You may have heard or used the phrase “as clear as mud.” This idiom is often used—sometimes in a deadpan way to convey humor—to mean that the topic you’re discussing isn’t clear at all. If you’re talking to someone one-on-one, it’s easy to ask questions about what you don’t understand. But when you’re in a large-group environment, getting the clarification you need can sometimes be more difficult. Educator-researchers will be talking about how to clear up difficult physiology concepts—what they call the “muddiest points”—in upper-level science classes this week during the American Physiological Society’s Institute on Teaching and Learning (ITL).
Large classes can be challenging for both educators and students. It may be hard for students to engage in group discussions or grasp all the concepts being taught when there’s little time for questions or individualized attention. Teachers may have a similarly tough time when high enrollment makes it difficult to know what students don’t understand.
Professors who taught a pathophysiology course at The Ohio State University experimented with using an online discussion board to help identify the topics that were hardest for the students to comprehend. Each of the roughly 250 students in the class was required to post a question on the board every week about what they didn’t understand. The faculty then used the discussion board responses to gather three to five muddiest points each week, which came from the most commonly asked questions. In the next week’s lecture, the educators took about 20 minutes to review the previous week’s muddiest points. Many of the students reported that the discussion board helped them in their overall understanding of the course materials.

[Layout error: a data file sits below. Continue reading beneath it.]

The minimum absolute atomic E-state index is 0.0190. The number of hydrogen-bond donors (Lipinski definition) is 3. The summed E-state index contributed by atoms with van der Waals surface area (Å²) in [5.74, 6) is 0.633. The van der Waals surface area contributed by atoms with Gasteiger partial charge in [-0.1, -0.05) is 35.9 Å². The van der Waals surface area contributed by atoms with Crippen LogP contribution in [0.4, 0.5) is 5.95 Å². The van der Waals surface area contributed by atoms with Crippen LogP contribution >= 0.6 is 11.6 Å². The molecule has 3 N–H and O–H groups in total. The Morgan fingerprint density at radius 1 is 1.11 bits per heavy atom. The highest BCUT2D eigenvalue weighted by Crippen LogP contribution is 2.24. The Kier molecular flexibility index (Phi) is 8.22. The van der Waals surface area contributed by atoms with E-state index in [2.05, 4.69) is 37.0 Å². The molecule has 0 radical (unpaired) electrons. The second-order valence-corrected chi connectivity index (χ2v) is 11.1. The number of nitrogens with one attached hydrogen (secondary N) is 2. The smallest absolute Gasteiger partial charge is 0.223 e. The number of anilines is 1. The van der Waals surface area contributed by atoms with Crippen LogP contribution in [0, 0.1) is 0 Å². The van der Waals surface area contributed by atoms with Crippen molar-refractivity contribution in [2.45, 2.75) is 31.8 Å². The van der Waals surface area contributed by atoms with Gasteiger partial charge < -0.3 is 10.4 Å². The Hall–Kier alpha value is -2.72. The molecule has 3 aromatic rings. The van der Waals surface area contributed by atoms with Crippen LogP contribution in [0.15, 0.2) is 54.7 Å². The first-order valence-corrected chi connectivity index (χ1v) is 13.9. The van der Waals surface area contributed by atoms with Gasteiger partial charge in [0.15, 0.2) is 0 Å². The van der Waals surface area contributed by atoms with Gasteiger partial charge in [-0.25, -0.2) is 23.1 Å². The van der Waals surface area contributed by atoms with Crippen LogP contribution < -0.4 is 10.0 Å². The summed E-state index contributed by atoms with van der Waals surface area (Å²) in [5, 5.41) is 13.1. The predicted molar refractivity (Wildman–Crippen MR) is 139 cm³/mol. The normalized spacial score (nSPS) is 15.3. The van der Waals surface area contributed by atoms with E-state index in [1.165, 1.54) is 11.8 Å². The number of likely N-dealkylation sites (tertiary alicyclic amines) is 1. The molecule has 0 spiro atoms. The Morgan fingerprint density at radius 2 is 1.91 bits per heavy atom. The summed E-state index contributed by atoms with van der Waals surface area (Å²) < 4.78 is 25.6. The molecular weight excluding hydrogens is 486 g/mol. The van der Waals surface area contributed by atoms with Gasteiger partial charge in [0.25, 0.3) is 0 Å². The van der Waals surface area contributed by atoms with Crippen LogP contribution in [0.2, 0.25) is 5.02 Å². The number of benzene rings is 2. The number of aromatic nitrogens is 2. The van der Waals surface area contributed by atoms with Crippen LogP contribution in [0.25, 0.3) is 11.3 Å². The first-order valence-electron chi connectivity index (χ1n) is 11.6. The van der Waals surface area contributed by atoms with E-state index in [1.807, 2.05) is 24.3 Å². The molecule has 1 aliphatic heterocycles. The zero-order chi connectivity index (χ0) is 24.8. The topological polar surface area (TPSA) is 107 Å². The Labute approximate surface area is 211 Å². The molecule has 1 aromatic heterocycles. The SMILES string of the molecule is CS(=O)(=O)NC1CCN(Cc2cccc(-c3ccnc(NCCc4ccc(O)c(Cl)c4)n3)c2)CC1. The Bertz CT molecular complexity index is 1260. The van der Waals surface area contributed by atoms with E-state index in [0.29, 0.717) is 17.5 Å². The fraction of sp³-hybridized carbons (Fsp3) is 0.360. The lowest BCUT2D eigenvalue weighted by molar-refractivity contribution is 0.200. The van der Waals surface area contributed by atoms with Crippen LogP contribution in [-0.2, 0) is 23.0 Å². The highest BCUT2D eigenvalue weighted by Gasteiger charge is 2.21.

In a world where learning may be in person, online or somewhere in between, discussion boards may become a common tool to help students engage with their professors and each other and improve understanding of physiology concepts.
Educator-researchers at ITL also discussed:
- who benefits most from attending in-person lectures,
- how frequent quizzes may help bridge achievement gaps in first generation and nonwhite physiology students, and
- the positive effects of journaling on student well-being.